How are you loving and honoring your spouse today?
I’ve been to a lot of weddings, but none have touched me as deeply as the wedding of Michael and Merrill. A simple, beautiful wedding, held down by the river at Grace Chapel, it was deeply moving. Under an archway built of branches and with the sun setting at their backs, the couple exchanged beautiful vows they had written -“You have captured my heart.” And it was so evident that the Michael had captured Merrill’s heart. Her face was lit from within as the excitement about marrying the man she loved was reflected in every movement, facial expression and word. She couldn’t wait. Michael choked up over his vows. Their love was evident to all who attended and, of course, I cried.
Thirty years ago Bill and I exchanged our wedding vows – til death do us part. It’s been an adventure, a delight, and a blessing to be married to my spiritual warrior. It’s also been hard work – learning to truly listen, to respect and to give. The years have melded, molded, moved, and made us into a couple who cherish our time together. At our wedding, my grandmother gave me her best advice: Never go to bed angry. I didn’t know at the time that her advice came from the Bible – “Don’t let the sun go down on your anger.”(Eph 4:26) Jesus stood with Michael and Merrill at their wedding as they asked him to bless their marriage. He entered our marriage two years after we said our vows and captured our hearts. I think that’s why I cried at their wedding – it foreshadowed a future reunion of even greater excitement and beauty – with Jesus.
Set me as a seal upon your heart, as a seal upon your arm, for love is strong as death, jealousy is fierce as the grave. Its flashes are flashes of fire, the very flame of the LORD. – Song of Songs 8:6
I didn’t marry you to have you gone when I wake up and crashed on the couch after supper.
Those words served as a danger bell tolling in my marriage. It forced me to choose between the two things I valued most in life: my marriage and my career. I was the executive director of the New City YMCA Family Center in Cabrini-Green near downtown Chicago. We lived in one of the suburbs and the commute was awful. On a good day, with little traffic, it was a thirty-minute drive. During rush hour and inclement weather, the drive easily turned into an hour and a half. If you’ve driven in Chicago, you know what I’m talking about! One day, thinking I’d take the train in and avoid the rush, I went to the station and spent fifteen minutes just looking for parking. I didn’t realize that unless you got to the station before rush, there were no empty spaces. From that point on, unless it rained or snowed, I always drove to work on Chicago interstates.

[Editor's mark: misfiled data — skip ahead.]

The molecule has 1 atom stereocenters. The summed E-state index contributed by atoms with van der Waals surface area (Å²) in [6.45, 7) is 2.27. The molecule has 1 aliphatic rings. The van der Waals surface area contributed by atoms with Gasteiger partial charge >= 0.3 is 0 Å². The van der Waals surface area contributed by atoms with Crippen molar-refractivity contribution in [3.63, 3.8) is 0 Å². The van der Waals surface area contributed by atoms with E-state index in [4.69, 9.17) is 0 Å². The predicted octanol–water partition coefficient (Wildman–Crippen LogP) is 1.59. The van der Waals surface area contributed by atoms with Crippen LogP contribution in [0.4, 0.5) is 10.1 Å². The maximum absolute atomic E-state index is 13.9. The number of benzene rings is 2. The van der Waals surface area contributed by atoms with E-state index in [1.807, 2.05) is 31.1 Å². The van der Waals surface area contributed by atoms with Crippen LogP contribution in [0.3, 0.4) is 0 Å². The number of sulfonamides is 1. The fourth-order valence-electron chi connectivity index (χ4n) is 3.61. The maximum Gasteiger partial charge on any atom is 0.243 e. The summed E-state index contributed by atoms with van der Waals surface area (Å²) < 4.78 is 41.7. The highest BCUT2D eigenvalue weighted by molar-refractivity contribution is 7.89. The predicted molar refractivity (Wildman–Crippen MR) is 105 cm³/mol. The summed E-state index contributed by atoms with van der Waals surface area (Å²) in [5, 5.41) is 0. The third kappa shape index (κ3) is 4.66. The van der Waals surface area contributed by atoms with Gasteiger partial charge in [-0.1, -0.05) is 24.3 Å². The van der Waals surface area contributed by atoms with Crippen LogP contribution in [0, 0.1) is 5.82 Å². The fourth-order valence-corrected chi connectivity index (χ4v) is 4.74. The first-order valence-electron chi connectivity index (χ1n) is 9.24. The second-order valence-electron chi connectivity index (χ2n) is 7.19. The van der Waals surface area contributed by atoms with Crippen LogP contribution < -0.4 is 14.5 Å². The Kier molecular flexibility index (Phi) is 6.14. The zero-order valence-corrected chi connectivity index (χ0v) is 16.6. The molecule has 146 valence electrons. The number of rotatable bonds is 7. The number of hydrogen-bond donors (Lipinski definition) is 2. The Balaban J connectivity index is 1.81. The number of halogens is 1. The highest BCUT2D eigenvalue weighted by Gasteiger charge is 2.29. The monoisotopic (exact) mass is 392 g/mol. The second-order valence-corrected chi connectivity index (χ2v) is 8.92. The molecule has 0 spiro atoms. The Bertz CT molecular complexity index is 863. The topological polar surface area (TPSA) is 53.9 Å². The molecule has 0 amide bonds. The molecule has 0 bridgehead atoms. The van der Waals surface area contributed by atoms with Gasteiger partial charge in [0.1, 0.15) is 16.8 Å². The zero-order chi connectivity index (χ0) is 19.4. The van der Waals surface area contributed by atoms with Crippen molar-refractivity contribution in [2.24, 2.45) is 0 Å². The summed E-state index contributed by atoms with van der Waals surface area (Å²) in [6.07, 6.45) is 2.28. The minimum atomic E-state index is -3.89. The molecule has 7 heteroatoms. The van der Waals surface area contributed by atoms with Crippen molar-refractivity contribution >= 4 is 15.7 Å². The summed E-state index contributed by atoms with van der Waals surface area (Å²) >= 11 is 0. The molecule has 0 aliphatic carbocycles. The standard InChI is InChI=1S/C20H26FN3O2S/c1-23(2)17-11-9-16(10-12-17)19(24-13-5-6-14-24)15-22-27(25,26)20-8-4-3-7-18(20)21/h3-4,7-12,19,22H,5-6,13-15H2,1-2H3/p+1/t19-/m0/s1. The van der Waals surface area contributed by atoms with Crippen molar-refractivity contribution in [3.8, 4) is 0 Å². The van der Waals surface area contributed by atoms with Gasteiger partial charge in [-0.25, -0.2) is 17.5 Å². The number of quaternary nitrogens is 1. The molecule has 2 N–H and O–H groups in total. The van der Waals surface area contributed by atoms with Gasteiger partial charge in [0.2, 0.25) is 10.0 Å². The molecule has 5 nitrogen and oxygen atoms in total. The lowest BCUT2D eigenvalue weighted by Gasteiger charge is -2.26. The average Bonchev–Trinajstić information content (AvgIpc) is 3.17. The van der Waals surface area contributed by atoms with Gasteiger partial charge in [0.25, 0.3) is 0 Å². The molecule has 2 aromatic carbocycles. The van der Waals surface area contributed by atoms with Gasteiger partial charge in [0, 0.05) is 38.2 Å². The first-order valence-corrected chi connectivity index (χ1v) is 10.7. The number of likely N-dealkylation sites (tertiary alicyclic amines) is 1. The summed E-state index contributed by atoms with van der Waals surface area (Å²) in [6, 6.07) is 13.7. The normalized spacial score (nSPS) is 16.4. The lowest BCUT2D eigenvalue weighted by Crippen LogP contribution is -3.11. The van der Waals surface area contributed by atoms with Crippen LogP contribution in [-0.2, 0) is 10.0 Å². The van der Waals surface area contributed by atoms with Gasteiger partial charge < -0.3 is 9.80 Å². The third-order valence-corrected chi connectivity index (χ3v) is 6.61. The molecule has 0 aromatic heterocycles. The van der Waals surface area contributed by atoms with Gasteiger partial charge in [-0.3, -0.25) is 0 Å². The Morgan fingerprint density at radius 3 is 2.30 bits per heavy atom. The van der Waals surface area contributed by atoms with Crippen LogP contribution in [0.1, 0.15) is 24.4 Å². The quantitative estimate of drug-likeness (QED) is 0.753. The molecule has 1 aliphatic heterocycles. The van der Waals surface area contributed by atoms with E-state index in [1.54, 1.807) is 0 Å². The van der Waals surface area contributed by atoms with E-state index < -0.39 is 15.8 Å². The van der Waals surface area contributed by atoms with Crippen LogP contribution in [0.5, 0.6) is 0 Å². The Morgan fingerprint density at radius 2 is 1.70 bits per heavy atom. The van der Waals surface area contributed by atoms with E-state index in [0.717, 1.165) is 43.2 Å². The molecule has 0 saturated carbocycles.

I’m a Type A personality, and I have little patience with stop-and-go, rubbernecking drivers. On top of that, spending an hour driving seemed like such a total waste of time. So I got up at 4:30 am and arrived at work by 6:00. I was rewarded by getting lots of work done before 8 am, when business in the building increased. I stayed at the office until around 6:30 pm because I felt guilty leaving in the middle of the afternoon, even though I’d already put in a full day’s work. I arrived home around 7:00 in the evening, just in time to wolf down some dinner and crawl into bed so I could get up again at 4:30 and do it all over again. I often went into the office on Saturdays and Sundays, because the YMCA I worked for was open seven days a week.
It was about a year into this grueling schedule that my husband challenged me. The irony was that when I’d interviewed for this job, I’d told the committee that my values were: my faith, my family, and then my career. But I wasn’t living those values—especially not in that order. For a long time, I put my career way ahead of my first two values. With my husband’s words echoing in my head, I made a choice that night between my marriage and my career. It was an easy choice, because I dearly love my husband and I value our marriage. He had challenged me to live with integrity.
When have you experienced a challenge to the priority of your values?